In an article a few weeks back, I shared that my narcissist and her husband had moved to South Dakota.  Up until news of their migration, I knew one of two possibilities was only a matter of time until fruition: either I’d run into them at some point, someplace in town, or they’d move and I’d (hopefully) never see either of them again.  Truth be told, I really didn’t know how I would feel if either or possibly even both events transpired.  So when Veronika told me that Julia, my narcissist of 4-½ years, and Arty, Veronika’s ex-fiance of 4-½ years and Julia’s new husband, had moved, a part of me felt great relief knowing I’d never chance seeing them whilst out and about in our fair city.

I shared news of the move with a friend, along with a picture of Julia and Arty in their new surroundings.  My friend is currently experiencing her own emotional gauntlet, finding herself traversing the treacherous waters of leaving her narcissist.  She simply said, “I’m not ready to see pictures of [her narcissist] like that.”  And her comment got my cognitive wheels a’turning.  I realized that, just over a year ago, seeing a picture like that would have left me devastated, as well.  It was bad enough discovering that she’d been surreptitiously seeing Arty for the last few months she and I were together.  But to find out that they had gotten married on the heels of our 4-½ years together, and had done so after a “lengthy” 3-4 month courtship, that was as salt to the wound.  And yet, somehow, somewhere along the way, I had healed enough to the point that looking at her pictures with him, at where they were moving, and realizing that I would never see her again, gave me such a sense of peace, relief, and release.

So what about you?  Where are you in your current journey with your narcissist?  Are you still with them, wishing you could find the wherewithal, the strength, the fortitude to leave?  Don’t mistake staying for being weak. To the contrary, I see someone who has the strength to stay in such an unhealthy environment, hoping that things will change if they just love a little harder, a little longer, a little deeper, as an unquestionably brave  and strong person.  But it won’t, you know.  Get better, I mean.  I know you want it to, but it won’t. That doesn’t mean you should stop trying, though.  And not because anything you can ever do or say will salvage the unsalvageable relationship with your narcissist – it won’t.  But because if you don’t exhaust every last effort, if you don’t exert every attempt to make it work, and you do leave, you’ll always wonder what if?  “What if I’d tried harder?  One more day?  One more night?  One more chance?  What if…?” 

And guess what.  You’ll go back, though really through no fault of your own.  You just want it to work with the person who means the world to you, someone who is your universe, and they know this.  They’ll use that knowledge and their power over you to hoover you back in, to deceive you into believing that this time, if you’ll just try harder, things will be better.  They might even suggest that, this time, they’ll attend counseling with you.  But don’t let that one throw you!  The counseling will be nothing more than an attempt to garner the support of the therapist to their corner to become an advocate for them, further convincing you the problems and the relationship’s ultimate and unavoidable demise rest squarely on your shoulders and your shoulders alone.  Beautiful, you aren’t the problem.  In fact, you never were.  Things won’t get better, and they never will, because the problem (your narcissist) isn’t being addressed, isn’t being “fixed.”  And truth be told, those problems never will be fixed, repaired, mended, made whole again – whatever monicker you want to apply to them and the broken dynamic that is loving an unloveable person.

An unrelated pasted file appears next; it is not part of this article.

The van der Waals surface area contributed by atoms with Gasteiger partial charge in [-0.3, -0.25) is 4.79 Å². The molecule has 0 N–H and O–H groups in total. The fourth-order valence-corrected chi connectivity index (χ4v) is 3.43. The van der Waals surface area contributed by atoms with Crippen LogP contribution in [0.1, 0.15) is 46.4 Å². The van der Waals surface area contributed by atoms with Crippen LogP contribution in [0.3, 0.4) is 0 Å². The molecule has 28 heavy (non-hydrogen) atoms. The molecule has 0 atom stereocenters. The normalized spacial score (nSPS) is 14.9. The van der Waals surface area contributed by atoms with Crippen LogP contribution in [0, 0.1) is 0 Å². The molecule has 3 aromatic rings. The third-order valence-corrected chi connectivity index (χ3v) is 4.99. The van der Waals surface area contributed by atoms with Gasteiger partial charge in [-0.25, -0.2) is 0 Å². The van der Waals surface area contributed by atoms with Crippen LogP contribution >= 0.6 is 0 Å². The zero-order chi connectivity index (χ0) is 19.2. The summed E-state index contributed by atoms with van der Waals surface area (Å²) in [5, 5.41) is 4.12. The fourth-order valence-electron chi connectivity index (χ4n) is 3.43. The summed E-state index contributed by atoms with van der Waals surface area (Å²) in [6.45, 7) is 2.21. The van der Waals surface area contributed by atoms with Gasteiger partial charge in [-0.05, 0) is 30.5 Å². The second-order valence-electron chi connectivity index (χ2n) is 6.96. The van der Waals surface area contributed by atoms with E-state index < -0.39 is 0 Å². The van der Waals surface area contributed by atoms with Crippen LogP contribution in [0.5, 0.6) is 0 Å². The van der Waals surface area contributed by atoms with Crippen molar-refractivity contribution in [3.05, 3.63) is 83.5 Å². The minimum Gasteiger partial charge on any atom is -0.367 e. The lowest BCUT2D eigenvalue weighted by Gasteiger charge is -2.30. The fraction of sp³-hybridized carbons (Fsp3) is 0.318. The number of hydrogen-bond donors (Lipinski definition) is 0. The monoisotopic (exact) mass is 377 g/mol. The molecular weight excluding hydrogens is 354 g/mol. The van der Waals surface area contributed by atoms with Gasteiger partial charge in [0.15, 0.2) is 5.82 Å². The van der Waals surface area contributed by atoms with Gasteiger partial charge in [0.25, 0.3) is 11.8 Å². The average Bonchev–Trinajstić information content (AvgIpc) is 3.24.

But if you have escaped, don’t succumb to the desire to return.  What broke you cannot also be what makes you whole again.  That’s simply not how healing works.  I know you miss them.  I missed my narcissist, too…for a while.  Like me, you’ve been conditioned to equate abuse with love.  Consequently, the way you’re feeling, the missing them, is perfectly normal.  But if they know this, they will use it to facilitate your return and begin the cycle of abuse all over again.  Trust me, the missing them will pass.  Granted, it may pass like a kidney stone, but it will pass.  Would you like to know something?  This side of healing where I am now, waiting for you to join me, is such a wonderful place to be.

There’s no more crying yourself to sleep at night, wishing your narcissist was in your arms or that you were in theirs.  There’s no more going somewhere and seeing, hearing, smelling, tasting, relishing a moment, and falling apart, wishing your narcissist was there with you to savor the ineffable quality of that moment.  There’s no more lamentful longing, no more tearful missing, no more unrequited wishing; no more sadness.  Don’t get me wrong.  I’m not saying it’s all sunshine, rainbows, unicorns, puppies, and kittens.  But it’s not the hell that became the norm for your life, either.  It’s not living the daily lie that the manner in which they abuse you is how they say, “I love you.”  It’s liberation, deliverance from your personal hell of persecution, salvation from strained smiles and forced feelings of an affection that faded long ago.  It’s freedom from a life of misery masquerading as the utopia you’ve longed for and which you truly deserve.  So what are you waiting for?  The water’s fantastic!